3 min read

Perseverance Soon Heads to ‘Enchanted Lake’

Perseverance Coring Bit: Taken on Aug. 17, 2022, the 531st Martian day, or sol, of the mission shows the back of Coring Bit 2 in the bit carousel NASA’s Perseverance Mars rover. A wavy, stringlike piece of foreign object debris can be seen on the left side of the bit. Coring Bit 2 was recently used to sample the sedimentary rock at “Wildcat Ridge.”

After an extended stay at “Wildcat Ridge,” the Perseverance team is preparing to head southwest to another sedimentary outcrop on the Jezero Crater delta called Enchanted Lake. This site has enchanted our science team since we first visited it back April. 

The drive to “Enchanted Lake” is expected to begin in the next few days with arrival in early September.

Before beginning the drive, we’ll continue efforts to assess the two small, string-like pieces of foreign object debris (FOD) detected on one of the rover’s coring bits. The rover team feels comfortable moving forward due to progress made in its FOD investigation. Since first identified Aug. 5 in imagery of the rover’s sample collection system after a 12th rock core sample was taken, the FOD has been the focus of several methodical diagnostic activities in an attempt to better understand the nature of the debris. 

Enchanted View of Jezero Rocks​: This image of the “Enchanted Lake” rocky outcrop, informally named after a landmark in Alaska’s Katmai National Park and Preserve, was taken by one of the Hazard Avoidance Cameras (Hazcams) on NASA’s Mars Perseverance rover.

We’ve commanded the rover to move, rotate, or vibrate components we think could harbor FOD. And we’ve obtained multiple sets of images of the components from different angles and in different lighting conditions from rover cameras: Mastcam-Z, Navcam, Hazcam, Supercam, and even the WATSON (Wide Angle Topographic Sensor for Operations and eNgineering) camera located on the rover’s turret. Finally, a thorough review of recent coring and bit-exchange activities confirm that they all executed nominally with no indication of interference from the FOD.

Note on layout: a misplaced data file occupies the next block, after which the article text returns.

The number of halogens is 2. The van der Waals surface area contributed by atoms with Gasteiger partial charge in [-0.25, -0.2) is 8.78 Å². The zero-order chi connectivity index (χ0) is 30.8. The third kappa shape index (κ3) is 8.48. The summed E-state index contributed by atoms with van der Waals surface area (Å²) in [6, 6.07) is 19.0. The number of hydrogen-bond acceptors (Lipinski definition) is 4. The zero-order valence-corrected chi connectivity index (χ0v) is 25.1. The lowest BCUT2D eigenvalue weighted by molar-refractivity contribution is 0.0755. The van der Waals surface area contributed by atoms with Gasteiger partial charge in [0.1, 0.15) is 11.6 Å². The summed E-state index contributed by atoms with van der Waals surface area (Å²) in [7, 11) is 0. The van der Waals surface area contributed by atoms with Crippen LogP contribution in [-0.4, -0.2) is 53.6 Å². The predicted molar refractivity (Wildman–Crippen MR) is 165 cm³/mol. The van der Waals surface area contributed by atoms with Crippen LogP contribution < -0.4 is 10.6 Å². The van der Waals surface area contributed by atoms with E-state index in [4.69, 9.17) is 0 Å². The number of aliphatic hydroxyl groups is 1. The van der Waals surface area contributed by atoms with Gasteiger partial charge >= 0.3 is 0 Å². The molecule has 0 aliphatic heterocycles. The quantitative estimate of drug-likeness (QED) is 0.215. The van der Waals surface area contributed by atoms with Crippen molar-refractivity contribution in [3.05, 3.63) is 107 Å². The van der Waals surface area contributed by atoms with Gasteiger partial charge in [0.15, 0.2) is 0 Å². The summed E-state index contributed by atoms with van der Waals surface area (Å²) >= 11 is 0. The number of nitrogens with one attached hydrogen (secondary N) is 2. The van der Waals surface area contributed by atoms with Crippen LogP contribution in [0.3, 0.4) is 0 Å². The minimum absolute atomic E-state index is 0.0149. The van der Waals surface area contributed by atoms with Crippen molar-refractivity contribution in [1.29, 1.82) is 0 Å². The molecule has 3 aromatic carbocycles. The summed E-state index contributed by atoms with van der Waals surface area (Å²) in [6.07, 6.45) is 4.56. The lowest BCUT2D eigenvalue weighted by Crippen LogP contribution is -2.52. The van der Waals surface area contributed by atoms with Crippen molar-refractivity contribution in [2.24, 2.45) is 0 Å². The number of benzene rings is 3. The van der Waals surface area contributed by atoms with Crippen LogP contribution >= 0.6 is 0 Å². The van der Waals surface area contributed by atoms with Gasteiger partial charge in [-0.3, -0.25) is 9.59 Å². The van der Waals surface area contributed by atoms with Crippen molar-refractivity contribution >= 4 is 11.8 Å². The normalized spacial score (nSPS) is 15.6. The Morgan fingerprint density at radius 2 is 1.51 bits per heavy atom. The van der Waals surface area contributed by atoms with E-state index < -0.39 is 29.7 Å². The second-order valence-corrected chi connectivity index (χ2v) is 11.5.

Analysis of the latest round of imaging, downlinked earlier today, indicates that while the two small pieces remain visible in the upper part of the drill chuck, no new FOD has been observed. In addition, imagery taken of the ground beneath the robotic arm and turret, as well as the rover deck, also showed no new FOD.

Our present status reminds me of another FOD issue we encountered in January of this year. Back then, it was small pebbles in the bit carousel. Even though we knew the carousel was robust and built to operate in a dirty environment, we took our time to better understand the situation before moving on. I think the same will hold here. Our drill is also robust and designed for dirty environments. That, combined with the fact that we have detected no new debris, gives us confidence that we can begin to move forward (literally as well as figuratively) with our Jezero Delta science investigation while continuing to do all we can to better understand the origin of the debris.

Next stop, Enchanted Lake!

Written by Steven Lee, Perseverance Deputy Project Manager at NASA's Jet Propulsion Laboratory